Mezzanine Safety Comes at Different Heights

Mezzanines are a great way to increase the storage capacity and amount of usable floor space of any office, warehouse, manufacturing or retail facility. With these benefits come new risks, in the form of working at heights. Worker safety needs to be at the forefront of every business owners’ mind, especially when it comes to their physical working environment. Why Think About Mezzanine Safety? The UK government’s Health and Safety Executive (HSE) published research pertaining to height-related accidents at work in Great Britain in 2018-19. The evidence showed that deaths caused by falling from a height at work have actually increased from the previous year, to 40 fatalities. Estimates show that around 44,400 injuries at work occurred during the same period happened as a result of falling from a height. This works out to 121 every day. The United States Department of Labor has published findings that reveal work-related fatal falls to a lower level actually increased by 26% between 2011 and 2016. In 2016 there were 697 fatal falls, and over the six-year period, there were a staggering 3,723 deaths. The evidence demonstrates why it’s important to prioritize safety at work, especially when there are risks of falling – such as from a mezzanine. In addition to taking care of your employees, achieving safety will also help take care of your business. Employees who suffer injuries at work will need to take time out of work to recover from their injuries. Depending on their role, it might be necessary to find cover for this work, which could then lead to extra costs. It’s no secret that when injuries happen at work, employers are often liable. Today’s television and radio is saturated with ‘no-win-no-fee’ style adverts for lawyers ‘ specializing’ in workplace injuries, which means the likelihood of a lawsuit against you is fairly high. Tips for Achieving a Safe Mezzanine Work environments of all kinds that have a mezzanine need to adhere to safety precautions in order to protect their staff. Here are some considerations to make; Make sure there is sufficient edge protection on the mezzanine. Handrails and kickboards should be installed on all outer edges of the mezzanine, as well as the stairs and walkways used to access it. Proper edge protection will lower the chances of human accidents which could result in a fall, as well as stop items from falling off the platform. Install quality pallet gates. Any openings on the side of the mezzanine, such as for pallet and/or lift access, should be properly protected with adequate gates. Keep the mezzanine well-organized and clear of clutter. All open spaces on the mezzanine where people could walk should be kept entirely clear of objects. Likewise, any boxes, equipment, or machinery should be made secure to avoid their being moved and potentially tripped on. Provide adequate lighting in the whole mezzanine area. It’s important that the entire mezzanine space is well-lit so that anyone using it can easily see where they are walking and moving around. Dark spaces will increase the chance of people tripping and possibly even falling. Pay attention to the weight capacity of the structure. At the time of the installation, those who have constructed the mezzanine will advise the maximum weight capacity of the platform. This information must be adhered to and considered when it comes to deciding on what machinery and/or equipment is stored on the mezzanine, and also how many people will be using it at any one time. Give your employees thorough, and regular safety training. Safety Check After you have carried out these actions and determined that the mezzanine is as safe as possible, it’s important to maintain this. To make sure the space remains safe, carry out regular checks to see if the above tips are being adhered to. Consider appointing health and safety champions to work through a checklist like this one: Are all the light bulbs working properly? Are the stairs and walkways clear of clutter? Is there sufficient edge protection on all the outer sides? Are pallet gates working and in good condition? Have all new staff members been given safety training? Have long-term employees been given safety training refreshers? Aside from the duty of care to look after your employees, it’s important to look after your business by implementing adequate protection policies. Avoid workplace accidents, injuries, and fatalities by considering the various ways to protect your staff while they are working from the height of your mezzanine floor. Kirstin Monk is a marketing manager at Hi-Level Mezzanines, a European mezzanine floor manufacturer. Let's block ads! (Why?)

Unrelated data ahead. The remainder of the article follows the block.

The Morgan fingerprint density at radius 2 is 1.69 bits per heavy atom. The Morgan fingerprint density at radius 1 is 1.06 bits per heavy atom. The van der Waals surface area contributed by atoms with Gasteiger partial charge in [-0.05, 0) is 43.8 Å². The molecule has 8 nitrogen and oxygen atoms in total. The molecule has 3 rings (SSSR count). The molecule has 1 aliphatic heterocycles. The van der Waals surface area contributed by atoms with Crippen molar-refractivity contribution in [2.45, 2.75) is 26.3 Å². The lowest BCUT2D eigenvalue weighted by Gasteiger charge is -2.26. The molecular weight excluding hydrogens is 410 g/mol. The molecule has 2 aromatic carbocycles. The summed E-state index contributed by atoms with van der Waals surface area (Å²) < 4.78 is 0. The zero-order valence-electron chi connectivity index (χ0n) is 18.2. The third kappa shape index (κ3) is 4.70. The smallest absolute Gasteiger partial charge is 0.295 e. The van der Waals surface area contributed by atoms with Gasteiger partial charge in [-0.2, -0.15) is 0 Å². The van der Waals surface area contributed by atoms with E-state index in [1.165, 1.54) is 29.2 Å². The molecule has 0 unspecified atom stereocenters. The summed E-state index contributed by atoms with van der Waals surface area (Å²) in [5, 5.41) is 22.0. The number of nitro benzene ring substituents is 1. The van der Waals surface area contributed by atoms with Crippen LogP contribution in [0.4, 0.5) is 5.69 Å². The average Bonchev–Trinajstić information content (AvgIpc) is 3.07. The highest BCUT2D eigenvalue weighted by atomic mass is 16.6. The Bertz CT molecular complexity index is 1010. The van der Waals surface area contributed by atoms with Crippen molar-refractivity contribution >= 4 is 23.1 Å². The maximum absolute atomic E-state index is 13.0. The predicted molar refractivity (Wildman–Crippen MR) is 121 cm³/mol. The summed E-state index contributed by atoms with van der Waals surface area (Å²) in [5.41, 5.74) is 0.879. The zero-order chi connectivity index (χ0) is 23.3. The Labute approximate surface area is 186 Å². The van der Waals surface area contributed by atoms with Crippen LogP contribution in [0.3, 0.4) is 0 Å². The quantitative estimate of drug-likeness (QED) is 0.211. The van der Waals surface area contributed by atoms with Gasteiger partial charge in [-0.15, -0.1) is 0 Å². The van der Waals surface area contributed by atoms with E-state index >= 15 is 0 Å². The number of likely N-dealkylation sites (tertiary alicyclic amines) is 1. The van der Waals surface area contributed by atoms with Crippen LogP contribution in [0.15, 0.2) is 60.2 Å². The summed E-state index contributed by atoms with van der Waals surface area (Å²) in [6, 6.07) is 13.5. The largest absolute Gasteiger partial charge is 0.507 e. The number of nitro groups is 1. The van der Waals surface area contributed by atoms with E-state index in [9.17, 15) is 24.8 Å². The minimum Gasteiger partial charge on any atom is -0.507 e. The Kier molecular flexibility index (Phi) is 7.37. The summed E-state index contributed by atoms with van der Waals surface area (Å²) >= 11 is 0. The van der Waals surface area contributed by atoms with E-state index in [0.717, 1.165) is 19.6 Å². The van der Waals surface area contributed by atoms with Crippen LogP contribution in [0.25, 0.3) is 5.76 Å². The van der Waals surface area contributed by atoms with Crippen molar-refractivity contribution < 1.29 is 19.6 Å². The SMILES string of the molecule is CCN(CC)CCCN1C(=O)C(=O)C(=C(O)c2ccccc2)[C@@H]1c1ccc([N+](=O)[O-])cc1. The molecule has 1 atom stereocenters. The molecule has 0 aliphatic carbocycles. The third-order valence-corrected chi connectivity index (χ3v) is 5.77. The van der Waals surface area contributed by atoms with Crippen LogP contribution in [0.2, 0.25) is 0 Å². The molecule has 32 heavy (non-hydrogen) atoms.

Webinar: Safety Leadership Conference – Day of Learning